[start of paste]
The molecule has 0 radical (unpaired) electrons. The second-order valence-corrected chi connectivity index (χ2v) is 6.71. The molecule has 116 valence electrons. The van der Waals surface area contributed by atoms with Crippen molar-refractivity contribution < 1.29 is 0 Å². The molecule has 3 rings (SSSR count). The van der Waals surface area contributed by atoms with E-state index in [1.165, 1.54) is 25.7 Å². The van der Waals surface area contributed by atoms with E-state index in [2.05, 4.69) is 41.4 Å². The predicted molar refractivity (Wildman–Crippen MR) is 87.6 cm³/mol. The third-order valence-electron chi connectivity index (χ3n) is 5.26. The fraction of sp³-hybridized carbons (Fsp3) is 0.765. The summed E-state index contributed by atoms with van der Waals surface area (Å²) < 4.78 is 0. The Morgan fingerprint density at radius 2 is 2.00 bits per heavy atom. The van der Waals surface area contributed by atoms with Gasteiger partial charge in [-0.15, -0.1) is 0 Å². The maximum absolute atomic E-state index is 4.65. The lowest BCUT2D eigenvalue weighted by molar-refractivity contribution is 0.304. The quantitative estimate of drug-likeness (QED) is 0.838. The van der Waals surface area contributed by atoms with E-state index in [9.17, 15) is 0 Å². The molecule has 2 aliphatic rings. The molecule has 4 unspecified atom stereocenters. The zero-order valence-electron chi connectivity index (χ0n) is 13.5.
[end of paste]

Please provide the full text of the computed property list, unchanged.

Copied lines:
The molecule has 0 radical (unpaired) electrons. The second-order valence-corrected chi connectivity index (χ2v) is 6.71. The molecule has 116 valence electrons. The van der Waals surface area contributed by atoms with Crippen molar-refractivity contribution < 1.29 is 0 Å². The molecule has 3 rings (SSSR count). The van der Waals surface area contributed by atoms with E-state index in [1.165, 1.54) is 25.7 Å². The van der Waals surface area contributed by atoms with E-state index in [2.05, 4.69) is 41.4 Å². The predicted molar refractivity (Wildman–Crippen MR) is 87.6 cm³/mol. The third-order valence-electron chi connectivity index (χ3n) is 5.26. The fraction of sp³-hybridized carbons (Fsp3) is 0.765. The summed E-state index contributed by atoms with van der Waals surface area (Å²) < 4.78 is 0. The Morgan fingerprint density at radius 2 is 2.00 bits per heavy atom. The van der Waals surface area contributed by atoms with Gasteiger partial charge in [-0.15, -0.1) is 0 Å². The maximum absolute atomic E-state index is 4.65. The lowest BCUT2D eigenvalue weighted by molar-refractivity contribution is 0.304. The quantitative estimate of drug-likeness (QED) is 0.838. The van der Waals surface area contributed by atoms with E-state index in [9.17, 15) is 0 Å². The molecule has 2 aliphatic rings. The molecule has 4 unspecified atom stereocenters. The zero-order valence-electron chi connectivity index (χ0n) is 13.5.